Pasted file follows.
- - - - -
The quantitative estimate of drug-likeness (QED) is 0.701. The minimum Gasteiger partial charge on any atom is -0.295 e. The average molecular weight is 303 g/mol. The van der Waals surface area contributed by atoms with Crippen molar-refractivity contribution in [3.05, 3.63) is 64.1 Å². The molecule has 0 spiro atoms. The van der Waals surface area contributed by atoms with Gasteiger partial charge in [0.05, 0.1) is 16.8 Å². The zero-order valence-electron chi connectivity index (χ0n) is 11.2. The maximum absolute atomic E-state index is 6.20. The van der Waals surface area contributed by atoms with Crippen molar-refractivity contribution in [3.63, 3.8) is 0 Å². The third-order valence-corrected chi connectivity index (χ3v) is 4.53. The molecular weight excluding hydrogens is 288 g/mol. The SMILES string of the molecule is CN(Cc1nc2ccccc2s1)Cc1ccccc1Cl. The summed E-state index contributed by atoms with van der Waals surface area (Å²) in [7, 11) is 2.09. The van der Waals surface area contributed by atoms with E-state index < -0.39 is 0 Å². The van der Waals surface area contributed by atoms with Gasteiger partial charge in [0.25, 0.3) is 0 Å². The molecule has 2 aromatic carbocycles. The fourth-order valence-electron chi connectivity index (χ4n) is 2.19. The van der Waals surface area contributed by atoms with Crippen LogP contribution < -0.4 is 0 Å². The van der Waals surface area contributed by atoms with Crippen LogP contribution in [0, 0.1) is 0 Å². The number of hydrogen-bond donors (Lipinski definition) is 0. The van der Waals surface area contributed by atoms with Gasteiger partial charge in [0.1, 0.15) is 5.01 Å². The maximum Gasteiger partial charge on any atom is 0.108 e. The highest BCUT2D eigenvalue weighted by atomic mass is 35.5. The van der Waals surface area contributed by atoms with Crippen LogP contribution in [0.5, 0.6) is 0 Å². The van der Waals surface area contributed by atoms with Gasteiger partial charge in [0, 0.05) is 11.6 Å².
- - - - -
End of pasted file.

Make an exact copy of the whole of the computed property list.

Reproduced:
The quantitative estimate of drug-likeness (QED) is 0.701. The minimum Gasteiger partial charge on any atom is -0.295 e. The average molecular weight is 303 g/mol. The van der Waals surface area contributed by atoms with Crippen molar-refractivity contribution in [3.05, 3.63) is 64.1 Å². The molecule has 0 spiro atoms. The van der Waals surface area contributed by atoms with Gasteiger partial charge in [0.05, 0.1) is 16.8 Å². The zero-order valence-electron chi connectivity index (χ0n) is 11.2. The maximum absolute atomic E-state index is 6.20. The van der Waals surface area contributed by atoms with Crippen molar-refractivity contribution in [3.63, 3.8) is 0 Å². The third-order valence-corrected chi connectivity index (χ3v) is 4.53. The molecular weight excluding hydrogens is 288 g/mol. The SMILES string of the molecule is CN(Cc1nc2ccccc2s1)Cc1ccccc1Cl. The summed E-state index contributed by atoms with van der Waals surface area (Å²) in [7, 11) is 2.09. The van der Waals surface area contributed by atoms with E-state index < -0.39 is 0 Å². The van der Waals surface area contributed by atoms with Gasteiger partial charge in [0.25, 0.3) is 0 Å². The molecule has 2 aromatic carbocycles. The fourth-order valence-electron chi connectivity index (χ4n) is 2.19. The van der Waals surface area contributed by atoms with Crippen LogP contribution < -0.4 is 0 Å². The van der Waals surface area contributed by atoms with Crippen LogP contribution in [0, 0.1) is 0 Å². The number of hydrogen-bond donors (Lipinski definition) is 0. The van der Waals surface area contributed by atoms with Gasteiger partial charge in [0.1, 0.15) is 5.01 Å². The maximum Gasteiger partial charge on any atom is 0.108 e. The highest BCUT2D eigenvalue weighted by atomic mass is 35.5. The van der Waals surface area contributed by atoms with Crippen LogP contribution in [0.5, 0.6) is 0 Å². The van der Waals surface area contributed by atoms with Gasteiger partial charge in [0, 0.05) is 11.6 Å².